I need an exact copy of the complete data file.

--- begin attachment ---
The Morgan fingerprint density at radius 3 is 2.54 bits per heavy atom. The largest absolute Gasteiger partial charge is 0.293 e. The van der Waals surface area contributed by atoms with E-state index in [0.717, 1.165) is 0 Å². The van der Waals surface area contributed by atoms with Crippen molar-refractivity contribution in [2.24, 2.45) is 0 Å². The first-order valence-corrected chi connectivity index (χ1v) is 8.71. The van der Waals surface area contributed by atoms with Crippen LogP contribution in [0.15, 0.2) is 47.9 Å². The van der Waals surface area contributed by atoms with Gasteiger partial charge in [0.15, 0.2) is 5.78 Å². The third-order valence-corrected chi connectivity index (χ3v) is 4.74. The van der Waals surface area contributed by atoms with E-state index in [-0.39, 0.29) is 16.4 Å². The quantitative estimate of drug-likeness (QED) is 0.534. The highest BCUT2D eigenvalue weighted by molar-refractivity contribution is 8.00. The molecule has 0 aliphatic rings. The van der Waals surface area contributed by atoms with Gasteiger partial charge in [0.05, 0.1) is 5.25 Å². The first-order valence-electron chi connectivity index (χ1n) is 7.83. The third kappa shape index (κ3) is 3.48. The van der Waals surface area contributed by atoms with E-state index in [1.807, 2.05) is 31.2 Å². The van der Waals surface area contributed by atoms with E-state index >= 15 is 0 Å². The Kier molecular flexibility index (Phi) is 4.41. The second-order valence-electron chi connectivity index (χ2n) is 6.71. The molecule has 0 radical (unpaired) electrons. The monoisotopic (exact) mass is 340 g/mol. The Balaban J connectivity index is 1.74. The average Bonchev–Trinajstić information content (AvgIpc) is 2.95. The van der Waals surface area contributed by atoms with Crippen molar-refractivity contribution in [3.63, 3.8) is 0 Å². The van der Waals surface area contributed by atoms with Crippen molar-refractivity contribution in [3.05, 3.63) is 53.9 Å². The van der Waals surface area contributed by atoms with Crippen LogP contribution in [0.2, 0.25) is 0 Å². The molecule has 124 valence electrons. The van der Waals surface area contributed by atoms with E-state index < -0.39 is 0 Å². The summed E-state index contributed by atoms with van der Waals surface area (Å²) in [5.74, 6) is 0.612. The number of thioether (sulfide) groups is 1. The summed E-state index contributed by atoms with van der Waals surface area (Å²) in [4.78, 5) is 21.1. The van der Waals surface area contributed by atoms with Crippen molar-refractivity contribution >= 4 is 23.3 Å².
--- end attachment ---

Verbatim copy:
The Morgan fingerprint density at radius 3 is 2.54 bits per heavy atom. The largest absolute Gasteiger partial charge is 0.293 e. The van der Waals surface area contributed by atoms with E-state index in [0.717, 1.165) is 0 Å². The van der Waals surface area contributed by atoms with Crippen molar-refractivity contribution in [2.24, 2.45) is 0 Å². The first-order valence-corrected chi connectivity index (χ1v) is 8.71. The van der Waals surface area contributed by atoms with Crippen LogP contribution in [0.15, 0.2) is 47.9 Å². The van der Waals surface area contributed by atoms with Gasteiger partial charge in [0.15, 0.2) is 5.78 Å². The third-order valence-corrected chi connectivity index (χ3v) is 4.74. The van der Waals surface area contributed by atoms with E-state index in [-0.39, 0.29) is 16.4 Å². The quantitative estimate of drug-likeness (QED) is 0.534. The highest BCUT2D eigenvalue weighted by molar-refractivity contribution is 8.00. The molecule has 0 aliphatic rings. The van der Waals surface area contributed by atoms with Gasteiger partial charge in [0.05, 0.1) is 5.25 Å². The first-order valence-electron chi connectivity index (χ1n) is 7.83. The third kappa shape index (κ3) is 3.48. The van der Waals surface area contributed by atoms with E-state index in [1.807, 2.05) is 31.2 Å². The van der Waals surface area contributed by atoms with E-state index >= 15 is 0 Å². The Kier molecular flexibility index (Phi) is 4.41. The second-order valence-electron chi connectivity index (χ2n) is 6.71. The molecule has 0 radical (unpaired) electrons. The monoisotopic (exact) mass is 340 g/mol. The Balaban J connectivity index is 1.74. The average Bonchev–Trinajstić information content (AvgIpc) is 2.95. The van der Waals surface area contributed by atoms with Crippen molar-refractivity contribution in [3.63, 3.8) is 0 Å². The van der Waals surface area contributed by atoms with Crippen molar-refractivity contribution in [3.05, 3.63) is 53.9 Å². The van der Waals surface area contributed by atoms with Crippen LogP contribution in [0.2, 0.25) is 0 Å². The molecule has 124 valence electrons. The van der Waals surface area contributed by atoms with E-state index < -0.39 is 0 Å². The summed E-state index contributed by atoms with van der Waals surface area (Å²) in [5.74, 6) is 0.612. The number of thioether (sulfide) groups is 1. The summed E-state index contributed by atoms with van der Waals surface area (Å²) in [4.78, 5) is 21.1. The van der Waals surface area contributed by atoms with Crippen molar-refractivity contribution >= 4 is 23.3 Å².